Two-way repeated measures ANOVA

If you want to look at how different groups change across time, you can use a two-way repeated measures ANOVA. Imagine you’re interested in looking at how test scores change across time (as in the example above for a one-way repeated measures ANOVA). However, this time you’re also interested in assessing gender as well. For example, do males and females improve their test scores at the same rate, or is there a gender difference? A two-way repeated measures ANOVA can be used to answer these types of questions.

Assumptions of ANOVA

The following assumptions exist when you perform an analysis of variance:

  • The expected values of the errors are zero.
  • The variances of all errors are equal to each other.
  • The errors are independent from one another.
  • The errors are normally distributed.

How an ANOVA is Done

  1. The mean is calculated for each of your groups. Using the example of education and sports teams from the introduction in the first paragraph above, the mean education level is calculated for each sports team.
  2. The overall mean is then calculated for all of the groups combined.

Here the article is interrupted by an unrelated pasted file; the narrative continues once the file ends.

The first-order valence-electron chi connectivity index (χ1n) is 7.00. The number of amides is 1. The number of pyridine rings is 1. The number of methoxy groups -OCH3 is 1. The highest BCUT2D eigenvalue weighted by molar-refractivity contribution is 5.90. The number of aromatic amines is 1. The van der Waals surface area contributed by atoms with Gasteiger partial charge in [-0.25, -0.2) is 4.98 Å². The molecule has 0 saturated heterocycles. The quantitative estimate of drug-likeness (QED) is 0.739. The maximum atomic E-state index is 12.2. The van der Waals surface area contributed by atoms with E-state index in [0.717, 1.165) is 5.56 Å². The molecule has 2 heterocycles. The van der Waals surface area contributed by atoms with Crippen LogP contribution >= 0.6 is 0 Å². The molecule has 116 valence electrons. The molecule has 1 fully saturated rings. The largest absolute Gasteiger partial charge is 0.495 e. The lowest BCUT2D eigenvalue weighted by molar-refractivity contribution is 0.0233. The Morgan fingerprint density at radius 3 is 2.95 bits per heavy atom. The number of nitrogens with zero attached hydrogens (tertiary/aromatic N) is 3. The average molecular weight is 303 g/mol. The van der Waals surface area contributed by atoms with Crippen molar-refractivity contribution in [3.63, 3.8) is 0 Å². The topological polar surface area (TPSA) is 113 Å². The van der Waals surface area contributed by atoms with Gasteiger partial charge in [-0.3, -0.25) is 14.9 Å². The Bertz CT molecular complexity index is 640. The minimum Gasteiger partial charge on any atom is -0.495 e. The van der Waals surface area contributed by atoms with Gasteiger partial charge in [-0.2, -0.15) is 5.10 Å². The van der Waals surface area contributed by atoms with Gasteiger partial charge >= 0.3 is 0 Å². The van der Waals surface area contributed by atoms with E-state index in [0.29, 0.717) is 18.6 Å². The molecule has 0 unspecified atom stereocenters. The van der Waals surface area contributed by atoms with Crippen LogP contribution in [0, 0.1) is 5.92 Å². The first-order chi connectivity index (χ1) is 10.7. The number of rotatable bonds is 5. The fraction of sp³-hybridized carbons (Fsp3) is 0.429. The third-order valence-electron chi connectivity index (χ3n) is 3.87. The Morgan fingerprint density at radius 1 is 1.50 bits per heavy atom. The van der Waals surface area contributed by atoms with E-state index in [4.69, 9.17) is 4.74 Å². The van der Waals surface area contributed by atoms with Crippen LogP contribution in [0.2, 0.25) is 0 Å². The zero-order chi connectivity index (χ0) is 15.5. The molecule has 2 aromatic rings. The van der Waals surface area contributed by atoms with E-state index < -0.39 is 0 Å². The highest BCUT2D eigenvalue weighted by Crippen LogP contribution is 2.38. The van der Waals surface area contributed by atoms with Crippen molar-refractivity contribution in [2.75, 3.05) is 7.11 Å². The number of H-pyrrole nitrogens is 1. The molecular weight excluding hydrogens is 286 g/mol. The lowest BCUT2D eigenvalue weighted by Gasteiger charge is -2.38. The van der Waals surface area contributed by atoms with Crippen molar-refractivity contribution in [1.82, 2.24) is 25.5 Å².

3. Within each group, the total deviation of each individual’s score from the group mean is calculated. This tells us whether the individuals in the group tend to have similar scores or whether there is a lot of variability between different people in the same group. Statisticians call this within group variation.
  4. Next, how much each group mean deviates from the overall mean is calculated. This is called between group variation.
  5. Finally, an F statistic is calculated, which is the ratio of between group variation to the within group variation.

If there is significantly greater between group variation than within group variation (in other words, when the F statistic is larger), then it is likely that the difference between the groups is statistically significant. Statistical software can be used to calculate the F statistic and determine whether it is significant or not.

All types of ANOVA follow the basic principles outlined above. However, as the number of groups and the interaction effects increase, the sources of variation will become more complex.

Performing an ANOVA

Because conducting an ANOVA by hand is a time-consuming process, most researchers use statistical software programs when they are interested in conducting an ANOVA. SPSS can be used to conduct ANOVAs, as can R, a free software program. In Excel, you can do an ANOVA by using the Data Analysis Add-on. SAS, STATA, Minitab, and other statistical software programs that are equipped for handling bigger and more complex data sets can also be used to perform an ANOVA.

References

Monash University. Analysis of Variance (ANOVA). http://www.csse.monash.edu.au/~smarkham/resources/anova.htm